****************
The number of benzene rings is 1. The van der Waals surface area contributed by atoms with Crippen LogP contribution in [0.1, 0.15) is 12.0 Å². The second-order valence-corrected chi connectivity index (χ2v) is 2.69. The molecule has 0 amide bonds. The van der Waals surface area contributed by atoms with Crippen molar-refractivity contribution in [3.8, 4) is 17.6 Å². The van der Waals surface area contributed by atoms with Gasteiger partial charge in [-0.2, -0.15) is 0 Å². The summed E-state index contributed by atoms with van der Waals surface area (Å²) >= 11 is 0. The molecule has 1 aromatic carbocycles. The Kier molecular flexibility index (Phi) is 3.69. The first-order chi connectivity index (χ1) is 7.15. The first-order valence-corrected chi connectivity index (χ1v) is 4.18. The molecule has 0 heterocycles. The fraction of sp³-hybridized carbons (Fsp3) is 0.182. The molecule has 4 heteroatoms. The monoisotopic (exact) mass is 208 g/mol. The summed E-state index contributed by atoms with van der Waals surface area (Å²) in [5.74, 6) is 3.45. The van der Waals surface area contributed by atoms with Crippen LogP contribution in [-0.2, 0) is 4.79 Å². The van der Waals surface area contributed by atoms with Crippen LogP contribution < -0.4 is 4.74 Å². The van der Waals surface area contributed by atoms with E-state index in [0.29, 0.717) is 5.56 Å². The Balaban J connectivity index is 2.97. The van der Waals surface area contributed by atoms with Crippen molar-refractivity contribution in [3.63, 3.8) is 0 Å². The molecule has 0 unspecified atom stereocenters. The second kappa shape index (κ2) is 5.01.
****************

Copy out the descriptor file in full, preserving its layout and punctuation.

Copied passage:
The number of benzene rings is 1. The van der Waals surface area contributed by atoms with Crippen LogP contribution in [0.1, 0.15) is 12.0 Å². The second-order valence-corrected chi connectivity index (χ2v) is 2.69. The molecule has 0 amide bonds. The van der Waals surface area contributed by atoms with Crippen molar-refractivity contribution in [3.8, 4) is 17.6 Å². The van der Waals surface area contributed by atoms with Gasteiger partial charge in [-0.2, -0.15) is 0 Å². The summed E-state index contributed by atoms with van der Waals surface area (Å²) >= 11 is 0. The molecule has 1 aromatic carbocycles. The Kier molecular flexibility index (Phi) is 3.69. The first-order chi connectivity index (χ1) is 7.15. The first-order valence-corrected chi connectivity index (χ1v) is 4.18. The molecule has 0 heterocycles. The fraction of sp³-hybridized carbons (Fsp3) is 0.182. The molecule has 4 heteroatoms. The monoisotopic (exact) mass is 208 g/mol. The summed E-state index contributed by atoms with van der Waals surface area (Å²) in [5.74, 6) is 3.45. The van der Waals surface area contributed by atoms with Crippen LogP contribution in [-0.2, 0) is 4.79 Å². The van der Waals surface area contributed by atoms with Crippen LogP contribution < -0.4 is 4.74 Å². The van der Waals surface area contributed by atoms with E-state index in [0.29, 0.717) is 5.56 Å². The Balaban J connectivity index is 2.97. The van der Waals surface area contributed by atoms with Crippen molar-refractivity contribution in [3.63, 3.8) is 0 Å². The molecule has 0 unspecified atom stereocenters. The second kappa shape index (κ2) is 5.01.